LAFAYETTE, Ind. (WLFI) — The historic Wabash Avenue Neighborhood in Lafayette now has a plan for revitalization. The Boldly Wabash plan was shared with the community at an open house Tuesday night. MKSK is the urban planning company helping the city put together its vision for the Wabash Avenue Neighborhood.
We've seen lots of fun, new murals pop up along Wabash Avenue as part of the Wabash Walls project organized by the Tippecanoe Arts Federation. Habitat for Humanity has also been working in this area, improving homes and making connections with neighbors, for several decades. The city wants to show how it plans to build on that momentum.
MKSK met with community members over the past year to gauge what they want to see happen. Lafayette Mayor Tony Roswarski spoke at the open house. He hoped the people of the Wabash Avenue Neighborhood felt like this was their plan.
Aaron Kowalski with MKSK said there are a lot of great opportunities for redevelopment in the Wabash Neighborhood because of its location.
"People want to see more restaurants, people want to see small shops, places they can walk to, coffee shops in the area," he said. "They also want to be able to access the riverfront. They want trails, they want shelters, the want to be able to experience the Wabash River."
The presentation had four central themes: celebrate the avenue, rediscover the river, keep Wabash special and let Wabash grow.
Kowalski touched on improving sidewalks, adding clear pedestrian crossing, planting more trees along the roads and adding more specified street parking. He said a big feedback they got from the neighborhood is that they want the area to be more walkable.
There was also discussion about improving traffic flow on Wabash Avenue, seeing as it's the main drag of the neighborhood and leads straight to the Cargill plant. Kowalski outlined a plan that would add more staging space for Cargill that would hopefully reduce traffic back-ups, however that space would cut into Shamrock Park.
MKSK has a completely new vision for Shamrock Park. Currently, it's a family friendly space with a dog park, playground and pic-nic shelters. It also borders the Wabash River and is prone to flooding. Kowalski is suggesting turning the park into more of a nature-focused, storm water park with boardwalks. This could make the area a designated flooding area that could help reduce flooding in other areas.
The Bold Wabash plan puts a lot of emphasis on the Sycamore Street area. The plan includes more streetscape along the road to make it more user friendly. The area of land between Sycamore Street and the river would become an open landscape park and would give people access to river overlooks.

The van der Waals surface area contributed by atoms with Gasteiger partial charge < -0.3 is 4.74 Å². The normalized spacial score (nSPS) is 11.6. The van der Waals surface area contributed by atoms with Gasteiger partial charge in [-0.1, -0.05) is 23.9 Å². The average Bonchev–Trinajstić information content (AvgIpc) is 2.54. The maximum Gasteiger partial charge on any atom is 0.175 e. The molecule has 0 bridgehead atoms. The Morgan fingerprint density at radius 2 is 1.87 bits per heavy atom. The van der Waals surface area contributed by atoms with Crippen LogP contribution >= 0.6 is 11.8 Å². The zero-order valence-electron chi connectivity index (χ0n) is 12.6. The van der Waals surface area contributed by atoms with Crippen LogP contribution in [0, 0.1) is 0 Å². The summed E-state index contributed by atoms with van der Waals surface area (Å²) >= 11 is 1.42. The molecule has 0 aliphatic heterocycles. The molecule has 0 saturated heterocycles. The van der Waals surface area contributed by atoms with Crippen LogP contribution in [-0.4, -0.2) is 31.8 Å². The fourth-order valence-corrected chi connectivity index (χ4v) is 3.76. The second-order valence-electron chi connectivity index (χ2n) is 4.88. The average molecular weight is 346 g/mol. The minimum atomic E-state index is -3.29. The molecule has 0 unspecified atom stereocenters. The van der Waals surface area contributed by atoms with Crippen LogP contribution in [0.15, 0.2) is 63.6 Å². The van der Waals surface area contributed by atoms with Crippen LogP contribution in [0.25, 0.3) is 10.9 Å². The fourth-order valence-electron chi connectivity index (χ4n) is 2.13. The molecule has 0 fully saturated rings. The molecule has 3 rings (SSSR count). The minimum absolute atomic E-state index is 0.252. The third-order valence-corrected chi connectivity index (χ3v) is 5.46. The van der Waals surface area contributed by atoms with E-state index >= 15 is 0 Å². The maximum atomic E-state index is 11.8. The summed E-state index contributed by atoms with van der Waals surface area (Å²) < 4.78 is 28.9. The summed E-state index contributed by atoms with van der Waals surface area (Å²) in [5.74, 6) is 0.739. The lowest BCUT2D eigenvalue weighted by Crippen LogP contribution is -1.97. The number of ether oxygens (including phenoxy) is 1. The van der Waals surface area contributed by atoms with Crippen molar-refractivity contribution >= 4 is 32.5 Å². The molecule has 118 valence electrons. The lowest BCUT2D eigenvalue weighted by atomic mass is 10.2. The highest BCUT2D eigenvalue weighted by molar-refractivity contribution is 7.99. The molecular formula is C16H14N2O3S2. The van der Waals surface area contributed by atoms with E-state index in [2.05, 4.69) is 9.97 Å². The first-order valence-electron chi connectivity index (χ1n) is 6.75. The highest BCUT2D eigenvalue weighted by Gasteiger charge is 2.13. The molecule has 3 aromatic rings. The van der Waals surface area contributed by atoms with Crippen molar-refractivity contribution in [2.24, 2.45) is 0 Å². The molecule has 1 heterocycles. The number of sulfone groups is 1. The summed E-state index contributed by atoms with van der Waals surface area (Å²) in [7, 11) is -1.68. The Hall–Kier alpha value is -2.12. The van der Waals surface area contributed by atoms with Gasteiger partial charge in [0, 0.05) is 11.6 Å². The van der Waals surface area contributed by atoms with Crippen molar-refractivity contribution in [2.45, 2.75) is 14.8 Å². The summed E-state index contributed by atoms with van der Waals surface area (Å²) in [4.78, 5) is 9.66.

Kowalski pointed out the historical significance of Sycamore Street. The Wabash Avenue Neighborhood came to be in the 1800's as Irish workers moved to the area to build the Wabash Erie Canal. While the canal is no long there, Sycamore Street runs approximately where the canal used to run. So the plan proposes incorporating a long water feature similar to a canal be built to honor that history. And practically, the water feature could be used to help off load excess rain water to the would-be storm water park.
One of the most important parts of the plan is for housing and business development. The plan outlines three main places for housing: the north end of Sycamore Street, around the area where Kirby Risk sits and along Warehouse Street on the south side of the neighborhood. The area around Kirby Risk could be transformed into waterfront property that could be home to businesses as well.
Improving housing was what started the turn-around on Wabash Avenue to begin with. Habitat for Humanity of Lafayette put its headquarters in the neighborhood and since the early 1990's, the organization has helped dozens of homes.
Stepheney Bible works for Habitat for Humanity and lives in the neighborhood. She said it takes more than just housing to get a neighborhood back on its feet.
"Habitat for Humanity really challenges its affiliates across the nation to focus more on neighborhood revitalization," she said. "So that makes it more than just building four walls and leaving. It's investing in a neighborhood not just through housing but through community building with really the end goal of being a neighborhood plan."
Bible said she is excited about this new plan for her home. Leaders at the open house got positive feedback from those in attendance.
They are still very much in the early stages of seeing any of these changes happen. The plan for the neighborhood has short and long-term goals which can be implemented over time. Kowalski emphasized that any changes that do happen still have to be approved by the proper entities.